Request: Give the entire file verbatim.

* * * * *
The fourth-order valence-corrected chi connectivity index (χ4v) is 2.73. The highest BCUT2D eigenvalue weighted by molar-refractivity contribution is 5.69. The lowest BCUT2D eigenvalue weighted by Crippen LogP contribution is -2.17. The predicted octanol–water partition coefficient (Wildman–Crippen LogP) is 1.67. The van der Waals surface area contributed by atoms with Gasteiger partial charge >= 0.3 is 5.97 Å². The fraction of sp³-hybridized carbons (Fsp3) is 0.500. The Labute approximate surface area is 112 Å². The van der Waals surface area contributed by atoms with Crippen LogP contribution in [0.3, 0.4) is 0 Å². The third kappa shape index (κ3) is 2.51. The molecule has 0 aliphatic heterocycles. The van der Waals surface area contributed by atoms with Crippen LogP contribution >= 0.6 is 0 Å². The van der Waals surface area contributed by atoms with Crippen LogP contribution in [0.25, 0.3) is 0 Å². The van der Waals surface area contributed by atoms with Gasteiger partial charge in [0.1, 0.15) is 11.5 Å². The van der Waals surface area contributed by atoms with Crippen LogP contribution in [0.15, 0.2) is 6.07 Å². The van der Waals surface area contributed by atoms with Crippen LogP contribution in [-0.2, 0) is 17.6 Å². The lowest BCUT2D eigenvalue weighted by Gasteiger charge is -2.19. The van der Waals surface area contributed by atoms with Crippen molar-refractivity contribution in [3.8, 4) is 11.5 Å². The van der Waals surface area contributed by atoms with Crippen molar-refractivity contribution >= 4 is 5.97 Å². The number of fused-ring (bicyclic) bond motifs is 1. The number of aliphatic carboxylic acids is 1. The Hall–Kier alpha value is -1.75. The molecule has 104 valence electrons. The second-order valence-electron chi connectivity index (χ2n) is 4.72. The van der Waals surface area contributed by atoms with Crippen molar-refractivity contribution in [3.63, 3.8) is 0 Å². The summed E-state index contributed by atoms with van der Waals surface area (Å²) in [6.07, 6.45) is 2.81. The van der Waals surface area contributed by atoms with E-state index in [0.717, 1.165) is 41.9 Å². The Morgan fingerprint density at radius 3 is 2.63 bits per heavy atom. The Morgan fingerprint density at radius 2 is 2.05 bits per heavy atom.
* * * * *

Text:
The fourth-order valence-corrected chi connectivity index (χ4v) is 2.73. The highest BCUT2D eigenvalue weighted by molar-refractivity contribution is 5.69. The lowest BCUT2D eigenvalue weighted by Crippen LogP contribution is -2.17. The predicted octanol–water partition coefficient (Wildman–Crippen LogP) is 1.67. The van der Waals surface area contributed by atoms with Gasteiger partial charge >= 0.3 is 5.97 Å². The fraction of sp³-hybridized carbons (Fsp3) is 0.500. The Labute approximate surface area is 112 Å². The van der Waals surface area contributed by atoms with Crippen LogP contribution in [0.3, 0.4) is 0 Å². The third kappa shape index (κ3) is 2.51. The molecule has 0 aliphatic heterocycles. The van der Waals surface area contributed by atoms with Crippen LogP contribution >= 0.6 is 0 Å². The van der Waals surface area contributed by atoms with Crippen LogP contribution in [0.25, 0.3) is 0 Å². The van der Waals surface area contributed by atoms with Gasteiger partial charge in [0.1, 0.15) is 11.5 Å². The van der Waals surface area contributed by atoms with Crippen LogP contribution in [0.15, 0.2) is 6.07 Å². The van der Waals surface area contributed by atoms with Crippen LogP contribution in [-0.2, 0) is 17.6 Å². The lowest BCUT2D eigenvalue weighted by Gasteiger charge is -2.19. The van der Waals surface area contributed by atoms with Crippen molar-refractivity contribution in [3.8, 4) is 11.5 Å². The van der Waals surface area contributed by atoms with Crippen molar-refractivity contribution >= 4 is 5.97 Å². The number of fused-ring (bicyclic) bond motifs is 1. The number of aliphatic carboxylic acids is 1. The Hall–Kier alpha value is -1.75. The molecule has 104 valence electrons. The second-order valence-electron chi connectivity index (χ2n) is 4.72. The van der Waals surface area contributed by atoms with Crippen molar-refractivity contribution in [3.63, 3.8) is 0 Å². The summed E-state index contributed by atoms with van der Waals surface area (Å²) in [6.07, 6.45) is 2.81. The van der Waals surface area contributed by atoms with E-state index in [0.717, 1.165) is 41.9 Å². The Morgan fingerprint density at radius 3 is 2.63 bits per heavy atom. The Morgan fingerprint density at radius 2 is 2.05 bits per heavy atom.